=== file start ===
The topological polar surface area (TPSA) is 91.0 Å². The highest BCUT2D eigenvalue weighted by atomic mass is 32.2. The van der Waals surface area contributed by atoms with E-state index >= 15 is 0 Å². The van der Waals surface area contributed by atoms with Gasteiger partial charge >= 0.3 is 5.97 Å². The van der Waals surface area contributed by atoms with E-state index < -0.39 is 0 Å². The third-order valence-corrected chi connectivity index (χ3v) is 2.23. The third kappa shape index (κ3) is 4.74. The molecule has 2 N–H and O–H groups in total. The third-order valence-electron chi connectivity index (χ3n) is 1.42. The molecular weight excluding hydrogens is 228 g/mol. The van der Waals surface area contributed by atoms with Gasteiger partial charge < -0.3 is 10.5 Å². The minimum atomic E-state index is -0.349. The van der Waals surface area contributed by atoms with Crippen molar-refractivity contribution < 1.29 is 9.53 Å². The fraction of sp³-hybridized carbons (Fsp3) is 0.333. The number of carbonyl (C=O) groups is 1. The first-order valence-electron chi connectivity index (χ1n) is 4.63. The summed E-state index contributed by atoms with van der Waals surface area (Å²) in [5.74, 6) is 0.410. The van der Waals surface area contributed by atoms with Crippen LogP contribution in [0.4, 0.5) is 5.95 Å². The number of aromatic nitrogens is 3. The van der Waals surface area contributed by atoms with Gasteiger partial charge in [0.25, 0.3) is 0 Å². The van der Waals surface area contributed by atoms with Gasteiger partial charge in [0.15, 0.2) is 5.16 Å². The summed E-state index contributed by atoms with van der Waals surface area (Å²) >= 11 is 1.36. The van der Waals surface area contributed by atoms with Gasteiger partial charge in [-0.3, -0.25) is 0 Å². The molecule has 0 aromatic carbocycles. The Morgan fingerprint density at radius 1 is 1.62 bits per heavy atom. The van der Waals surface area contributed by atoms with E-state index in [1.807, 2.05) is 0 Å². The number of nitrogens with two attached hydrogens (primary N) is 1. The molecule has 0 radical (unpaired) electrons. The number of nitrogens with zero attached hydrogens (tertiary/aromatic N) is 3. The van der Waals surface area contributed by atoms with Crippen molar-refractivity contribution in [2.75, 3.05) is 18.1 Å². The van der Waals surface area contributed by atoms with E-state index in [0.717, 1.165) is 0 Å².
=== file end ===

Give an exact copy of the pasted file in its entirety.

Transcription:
The topological polar surface area (TPSA) is 91.0 Å². The highest BCUT2D eigenvalue weighted by atomic mass is 32.2. The van der Waals surface area contributed by atoms with E-state index >= 15 is 0 Å². The van der Waals surface area contributed by atoms with Gasteiger partial charge >= 0.3 is 5.97 Å². The van der Waals surface area contributed by atoms with E-state index < -0.39 is 0 Å². The third-order valence-corrected chi connectivity index (χ3v) is 2.23. The third kappa shape index (κ3) is 4.74. The molecule has 2 N–H and O–H groups in total. The third-order valence-electron chi connectivity index (χ3n) is 1.42. The molecular weight excluding hydrogens is 228 g/mol. The van der Waals surface area contributed by atoms with Gasteiger partial charge < -0.3 is 10.5 Å². The minimum atomic E-state index is -0.349. The van der Waals surface area contributed by atoms with Crippen molar-refractivity contribution < 1.29 is 9.53 Å². The fraction of sp³-hybridized carbons (Fsp3) is 0.333. The number of carbonyl (C=O) groups is 1. The first-order valence-electron chi connectivity index (χ1n) is 4.63. The summed E-state index contributed by atoms with van der Waals surface area (Å²) in [5.74, 6) is 0.410. The van der Waals surface area contributed by atoms with Crippen LogP contribution in [0.4, 0.5) is 5.95 Å². The number of aromatic nitrogens is 3. The van der Waals surface area contributed by atoms with Gasteiger partial charge in [0.25, 0.3) is 0 Å². The van der Waals surface area contributed by atoms with Gasteiger partial charge in [0.15, 0.2) is 5.16 Å². The summed E-state index contributed by atoms with van der Waals surface area (Å²) >= 11 is 1.36. The van der Waals surface area contributed by atoms with Gasteiger partial charge in [-0.3, -0.25) is 0 Å². The molecule has 0 aromatic carbocycles. The Morgan fingerprint density at radius 1 is 1.62 bits per heavy atom. The van der Waals surface area contributed by atoms with E-state index in [1.807, 2.05) is 0 Å². The number of nitrogens with two attached hydrogens (primary N) is 1. The molecule has 0 radical (unpaired) electrons. The number of nitrogens with zero attached hydrogens (tertiary/aromatic N) is 3. The van der Waals surface area contributed by atoms with Crippen molar-refractivity contribution in [2.75, 3.05) is 18.1 Å². The van der Waals surface area contributed by atoms with E-state index in [0.717, 1.165) is 0 Å².